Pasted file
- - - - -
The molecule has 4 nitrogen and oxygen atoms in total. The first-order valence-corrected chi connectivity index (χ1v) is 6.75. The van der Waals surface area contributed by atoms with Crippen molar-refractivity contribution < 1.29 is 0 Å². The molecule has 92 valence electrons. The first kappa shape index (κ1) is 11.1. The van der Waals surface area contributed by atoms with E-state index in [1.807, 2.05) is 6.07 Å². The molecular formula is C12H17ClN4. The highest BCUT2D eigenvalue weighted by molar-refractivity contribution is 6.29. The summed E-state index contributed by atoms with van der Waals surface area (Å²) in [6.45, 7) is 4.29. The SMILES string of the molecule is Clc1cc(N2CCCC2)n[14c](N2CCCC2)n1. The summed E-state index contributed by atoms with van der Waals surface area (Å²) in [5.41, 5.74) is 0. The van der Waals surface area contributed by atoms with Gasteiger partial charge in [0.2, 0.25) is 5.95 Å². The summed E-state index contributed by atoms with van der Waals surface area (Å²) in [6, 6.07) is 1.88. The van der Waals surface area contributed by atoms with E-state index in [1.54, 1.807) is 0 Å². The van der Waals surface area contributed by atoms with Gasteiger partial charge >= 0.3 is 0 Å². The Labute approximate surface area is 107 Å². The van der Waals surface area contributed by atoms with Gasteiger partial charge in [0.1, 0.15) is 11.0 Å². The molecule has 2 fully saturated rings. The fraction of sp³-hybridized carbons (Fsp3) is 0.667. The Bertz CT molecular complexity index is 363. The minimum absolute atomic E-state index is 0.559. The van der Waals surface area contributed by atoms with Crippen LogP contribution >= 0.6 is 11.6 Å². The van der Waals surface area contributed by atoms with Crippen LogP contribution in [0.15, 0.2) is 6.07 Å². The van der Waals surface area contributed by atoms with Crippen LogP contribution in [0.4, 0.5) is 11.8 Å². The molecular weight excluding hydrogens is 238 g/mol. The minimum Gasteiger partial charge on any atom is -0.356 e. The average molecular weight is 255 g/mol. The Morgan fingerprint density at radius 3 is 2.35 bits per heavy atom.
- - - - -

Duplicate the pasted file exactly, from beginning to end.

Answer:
The molecule has 4 nitrogen and oxygen atoms in total. The first-order valence-corrected chi connectivity index (χ1v) is 6.75. The van der Waals surface area contributed by atoms with Crippen molar-refractivity contribution < 1.29 is 0 Å². The molecule has 92 valence electrons. The first kappa shape index (κ1) is 11.1. The van der Waals surface area contributed by atoms with E-state index in [1.807, 2.05) is 6.07 Å². The molecular formula is C12H17ClN4. The highest BCUT2D eigenvalue weighted by molar-refractivity contribution is 6.29. The summed E-state index contributed by atoms with van der Waals surface area (Å²) in [6.45, 7) is 4.29. The SMILES string of the molecule is Clc1cc(N2CCCC2)n[14c](N2CCCC2)n1. The summed E-state index contributed by atoms with van der Waals surface area (Å²) in [5.41, 5.74) is 0. The van der Waals surface area contributed by atoms with Gasteiger partial charge in [0.2, 0.25) is 5.95 Å². The summed E-state index contributed by atoms with van der Waals surface area (Å²) in [6, 6.07) is 1.88. The van der Waals surface area contributed by atoms with E-state index in [1.54, 1.807) is 0 Å². The van der Waals surface area contributed by atoms with Gasteiger partial charge >= 0.3 is 0 Å². The Labute approximate surface area is 107 Å². The van der Waals surface area contributed by atoms with Gasteiger partial charge in [0.1, 0.15) is 11.0 Å². The molecule has 2 fully saturated rings. The fraction of sp³-hybridized carbons (Fsp3) is 0.667. The Bertz CT molecular complexity index is 363. The minimum absolute atomic E-state index is 0.559. The van der Waals surface area contributed by atoms with Crippen LogP contribution >= 0.6 is 11.6 Å². The van der Waals surface area contributed by atoms with Crippen LogP contribution in [0.15, 0.2) is 6.07 Å². The van der Waals surface area contributed by atoms with Crippen LogP contribution in [0.4, 0.5) is 11.8 Å². The molecular weight excluding hydrogens is 238 g/mol. The minimum Gasteiger partial charge on any atom is -0.356 e. The average molecular weight is 255 g/mol. The Morgan fingerprint density at radius 3 is 2.35 bits per heavy atom.